Day 11, 02/12/2016: Birding Kruger National Park
    With an early start to the day we decided to go out to Sunset dam and the low level bridge for some birding before our Safari Vehicle Driver arrived at Lower Sabi. We managed to get phenomenal views of White-crowned Lapwing, Red-billed Buffalo Weaver and some Ruff at Sunset Dam. When we crossed the river we managed Reed Cormorant, Green-backed Heron, African Fish-eagle and Little Swift. As soon as our driver arrived we hopped into the vehicle and made our way along the Southern area of Lower Sabi and got great views of Wattled Starling, Lilac-breasted-, European and Purple Roller. IMG 9868 38Upon driving past a carcass in the distance we managed to identify Lappet-faced-, Cape, White-backed and Hooded Vulture off the main road. We continued along and after some good views of a couple of lions in the shade trying to escape the African sun we got Southern Black-tit, Black-crowned Tchagra, Brown-crowned Tchagara. We made our way around the area after a picnic stop and got Orange-breasted-, and Grey-headed Bushshrike and Long-billed Crombec. We closed ended the day in a hide recording Wood Sandpiper and Woodland Kingfisher. After a long, yet not too tough, day we arrived at camp and carried on birding after the rain.

Day 12, 03/12/2016: Birding Kruger National Park
    Waking up to roaring Lions on our second day in Kruger we set out at 05:00 to see what the day holds. Before we left camp we got smashing views of White-browed Robin-Chat, Terrestrial Brownbul and Saddle-billed Stork. As we pulled in at Sunset Dam we got up close and personal with Black-crowned Night-Heron and Pied Kingfisher. After getting some good views of 3 big male Lions we continued south along the main road in search of all things feathered. We soon got Brown-headed Parrot, Purple Heron and Lappet-faced Vulture. IMG 9991 46We continued on to a hide where we had some Elephant drinking water and recorded White-browed Scrub-Robin and Wood Sandpiper. As we slowly made our way back to camp we managed to get great views of 2 African Hawk-Eagle’s as well as Martial Eagle. We then made our way to Skukuza and had a pretty quiet drive there only managing to get African Harrier-Hawk, Little Bee-eater and Tawny Eagle in flight. After checking in and a late lunch we set of for Lake Panic hide. Because of it being a Saturday the hide was fairly busy, but we managed to grab seats and were delighted with the likes of Squacco Heron, Pied Kingfisher and African Fish-Eagle. We also went to the nursery and the golf course mainly to hunt down Broad-billed Roller, what an amazing bird that is. Mammals for the day included Lions, Eephant, Buffalo, White Rhino, Waterbuck, Giraffe, etc.

Day 13, 04/12/2016: Birding Kruger National Park
    Waking up at 05:00 we had a brief walk around the camp before meeting our Safari Vehicle driver (Chris-man) at 06:00. We got great views of a skulking Gorgeous Bush-Shrike(took us a while to get optics on the guy). We were also rewarded with Willow Warbler and African Goshawk before leaving the camp. As we went out we got Western Osprey, Jacobin- and Levaiilants Cuckoo, White-fronted Bee-eater as well as Lesser Grey Shrike. We continued along to Lower Sabi and scanned a kettle of vultures only to be rewarded with a new species for the trip, White-headed Vulture. After having a quick bite to eat we made our way to Tshokwane Picnic outpost. IMG 0350 63En route we got Tawny Eagle, Southern Ground Hornbill, Common Ostrich, a Grey Heron surfing a Hippo and Secretarybird. Just before entering Tshokwane we had a great sighting of a lazy Leopard in a tree, legs dangling down, sheltering from the mid-day heat. Whilst having a bite to eat we got African Mourning Dove and a whole host of other regulars. En route back to Skukuza we managed to fins some more Southern Ground Hornbill, Magpie Shrike and just before entering camp a perched Marabou Stork panting in the late afternoon heat. Mammals for the day included the entire Big 5 as well as Hippo, Giraffe, Kudu, Bushbuck, Waterbuck, Zebra, Blue Wildebeest, Klipspringer,etc.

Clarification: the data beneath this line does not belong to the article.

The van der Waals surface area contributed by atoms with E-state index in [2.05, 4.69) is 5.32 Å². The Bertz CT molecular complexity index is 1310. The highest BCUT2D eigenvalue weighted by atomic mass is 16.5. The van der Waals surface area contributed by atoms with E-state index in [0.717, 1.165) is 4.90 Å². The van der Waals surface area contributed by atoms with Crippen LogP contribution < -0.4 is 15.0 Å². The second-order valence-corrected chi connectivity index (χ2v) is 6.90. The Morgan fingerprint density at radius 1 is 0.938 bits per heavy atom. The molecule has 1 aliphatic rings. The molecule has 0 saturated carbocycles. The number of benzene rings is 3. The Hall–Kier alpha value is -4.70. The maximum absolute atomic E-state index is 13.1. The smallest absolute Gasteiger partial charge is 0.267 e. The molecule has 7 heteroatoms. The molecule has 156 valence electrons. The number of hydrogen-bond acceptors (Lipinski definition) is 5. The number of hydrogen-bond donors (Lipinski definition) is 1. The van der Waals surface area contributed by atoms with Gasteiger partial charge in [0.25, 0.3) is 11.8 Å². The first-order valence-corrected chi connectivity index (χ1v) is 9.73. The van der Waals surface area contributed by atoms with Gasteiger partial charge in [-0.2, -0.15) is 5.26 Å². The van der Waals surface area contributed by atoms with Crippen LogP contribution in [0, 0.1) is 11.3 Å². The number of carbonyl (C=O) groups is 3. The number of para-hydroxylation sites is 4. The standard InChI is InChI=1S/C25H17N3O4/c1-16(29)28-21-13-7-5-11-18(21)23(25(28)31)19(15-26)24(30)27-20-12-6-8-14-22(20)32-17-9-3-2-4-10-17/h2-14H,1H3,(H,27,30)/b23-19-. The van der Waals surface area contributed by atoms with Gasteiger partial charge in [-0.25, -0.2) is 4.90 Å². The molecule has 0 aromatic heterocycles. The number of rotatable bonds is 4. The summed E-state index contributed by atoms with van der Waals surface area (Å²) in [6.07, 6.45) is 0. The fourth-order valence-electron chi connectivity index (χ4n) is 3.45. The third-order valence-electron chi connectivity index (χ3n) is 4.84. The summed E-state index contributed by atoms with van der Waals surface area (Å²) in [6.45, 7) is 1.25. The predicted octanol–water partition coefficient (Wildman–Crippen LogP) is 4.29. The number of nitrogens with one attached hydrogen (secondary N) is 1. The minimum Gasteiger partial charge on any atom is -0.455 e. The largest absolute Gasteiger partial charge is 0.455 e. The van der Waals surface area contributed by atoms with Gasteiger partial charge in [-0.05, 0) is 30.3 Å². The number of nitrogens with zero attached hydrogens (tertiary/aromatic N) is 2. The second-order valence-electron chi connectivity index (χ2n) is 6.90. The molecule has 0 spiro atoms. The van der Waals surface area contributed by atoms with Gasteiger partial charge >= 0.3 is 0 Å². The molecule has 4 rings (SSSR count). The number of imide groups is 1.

Day14, 05/12/2016: Kruger National Park transfer to Dullstroom
    Starting the day bright and early we were rewarded with smashing views of Scarlet-chested Sunbird whilst we were loading up the van to head out to Lake Panic hide. En route to the hide we had a great view of a clan of about 8 Spotted Hyena and shortly after that a small pride of Lions (with very inquisitive you males) just before the hide itself. We entered the hide and started off pretty quiet but soon were rewarded with the likes of Squacco Heron, African Fish-Eagle, Water Thick-Knee, African Jacana, Amur Falcons mobbing a Yellow-billed Kite, Pied Kingfisher and a Wire-tailed Swallow adult feeding a youngling. IMG 1696 152After spending quite some time at the hide we decided to drive around just before breakfast and recorded calls of African- and Black Cuckoo just before jumping in the van. On our little drive around we encountered Bateleur, Lilac-breasted Roller, Red-backed Shrike, Marabou Stork and a great Elephant bull sighting. After a hearty breakfast we started to make our way out of the park getting Saddle-billed Stork, Grey-Go-Away-Bird, Southern Yellow-billed Hornbill and Tawny-flanked Prinia before exiting the park. The rest of the drive was a travel day to Dullstroom to get some Highveld Grassland birding in before our flight to Cape Town the net day. As soon as we entered the Dullstroom area we recorded Southern Red Bishop, Long-crested Eagle, Steppe (Common) Buzzard, Long-tailed Widowbird and Southern Fiscal. We continued along the dirt track to the guest house and managed African Olive Pigeon and Olive Thrush upon arrival at the guest house. Other mammals for the day included Buffalo, Waterbuck, Nyala,Kudu, Impala, Banded Mongoose, etc.